Friday links 5/5/17

“In the modern world art is usually associated with human emotions. We tend to think that artists are channeling internal psychological forces, and that the whole purpose of art is to connect us with our emotions or to inspire in us some new feeling. Consequently, when we come to evaluate art, we tend to judge it by its emotional impact and to believe that beauty is in the eye of the beholder …

If art defined by human emotions, what might happen once external algorithms are able to understand and manipulate human emotions better than Shakespeare, Picasso or Lennon? After all, emotions are not some mystical phenomenon — they are a biochemical process. Hence, given enough biometric data and enough computing power, it might be possible to hack love, hate, boredom and joy.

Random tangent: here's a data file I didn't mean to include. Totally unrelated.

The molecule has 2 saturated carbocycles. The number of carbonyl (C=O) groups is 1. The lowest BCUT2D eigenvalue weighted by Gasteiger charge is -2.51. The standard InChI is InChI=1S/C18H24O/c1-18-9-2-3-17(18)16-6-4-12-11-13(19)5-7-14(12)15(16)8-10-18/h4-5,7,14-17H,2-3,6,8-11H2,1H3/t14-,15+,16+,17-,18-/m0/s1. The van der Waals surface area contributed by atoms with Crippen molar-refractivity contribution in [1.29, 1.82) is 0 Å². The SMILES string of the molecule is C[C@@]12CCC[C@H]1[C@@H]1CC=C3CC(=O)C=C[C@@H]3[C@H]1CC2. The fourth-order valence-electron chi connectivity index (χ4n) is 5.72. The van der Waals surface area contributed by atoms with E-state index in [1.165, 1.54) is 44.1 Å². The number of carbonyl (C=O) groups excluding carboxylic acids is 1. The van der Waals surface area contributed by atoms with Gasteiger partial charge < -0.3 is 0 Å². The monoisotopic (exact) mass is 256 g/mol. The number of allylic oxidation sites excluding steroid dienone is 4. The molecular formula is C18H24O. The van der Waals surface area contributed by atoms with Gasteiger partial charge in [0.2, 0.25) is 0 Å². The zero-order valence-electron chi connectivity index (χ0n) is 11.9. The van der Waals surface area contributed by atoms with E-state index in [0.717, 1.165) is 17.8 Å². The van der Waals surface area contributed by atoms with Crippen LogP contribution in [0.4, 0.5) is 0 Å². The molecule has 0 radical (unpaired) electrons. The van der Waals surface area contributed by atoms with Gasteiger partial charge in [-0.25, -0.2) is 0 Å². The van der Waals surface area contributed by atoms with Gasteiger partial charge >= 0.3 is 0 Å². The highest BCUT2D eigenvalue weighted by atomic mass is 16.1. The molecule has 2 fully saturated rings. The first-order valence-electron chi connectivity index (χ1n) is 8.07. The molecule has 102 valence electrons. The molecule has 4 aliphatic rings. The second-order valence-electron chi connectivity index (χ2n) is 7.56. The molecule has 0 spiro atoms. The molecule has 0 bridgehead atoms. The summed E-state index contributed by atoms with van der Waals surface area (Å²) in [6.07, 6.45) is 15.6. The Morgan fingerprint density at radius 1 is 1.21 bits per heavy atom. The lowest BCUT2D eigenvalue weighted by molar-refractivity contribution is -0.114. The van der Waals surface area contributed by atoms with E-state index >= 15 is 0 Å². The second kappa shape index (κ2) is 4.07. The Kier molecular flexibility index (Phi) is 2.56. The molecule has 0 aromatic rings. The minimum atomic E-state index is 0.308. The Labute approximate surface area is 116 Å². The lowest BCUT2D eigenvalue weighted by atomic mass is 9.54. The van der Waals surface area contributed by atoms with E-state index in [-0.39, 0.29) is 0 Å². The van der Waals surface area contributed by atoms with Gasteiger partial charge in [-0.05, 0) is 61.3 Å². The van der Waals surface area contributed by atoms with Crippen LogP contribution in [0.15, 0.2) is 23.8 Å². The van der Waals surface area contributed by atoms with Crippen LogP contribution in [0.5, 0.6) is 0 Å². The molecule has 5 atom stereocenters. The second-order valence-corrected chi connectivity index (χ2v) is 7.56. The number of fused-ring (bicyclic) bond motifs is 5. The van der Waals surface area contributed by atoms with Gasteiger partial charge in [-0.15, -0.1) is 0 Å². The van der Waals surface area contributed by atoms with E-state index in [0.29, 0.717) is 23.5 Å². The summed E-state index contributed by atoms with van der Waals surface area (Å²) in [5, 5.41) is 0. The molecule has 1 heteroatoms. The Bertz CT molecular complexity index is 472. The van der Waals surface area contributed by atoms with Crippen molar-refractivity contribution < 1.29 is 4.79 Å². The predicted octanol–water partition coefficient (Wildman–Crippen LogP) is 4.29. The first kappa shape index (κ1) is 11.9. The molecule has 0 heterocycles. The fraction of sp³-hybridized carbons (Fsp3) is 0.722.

In the not-too-distant future, a machine-learning algorithm could analyze the biometric data streaming from sensors on and inside your body, determine your personality type and your changing moods, and calculate the emotional impact that a particular song — or even a particular musical key — is likely to have on you.”

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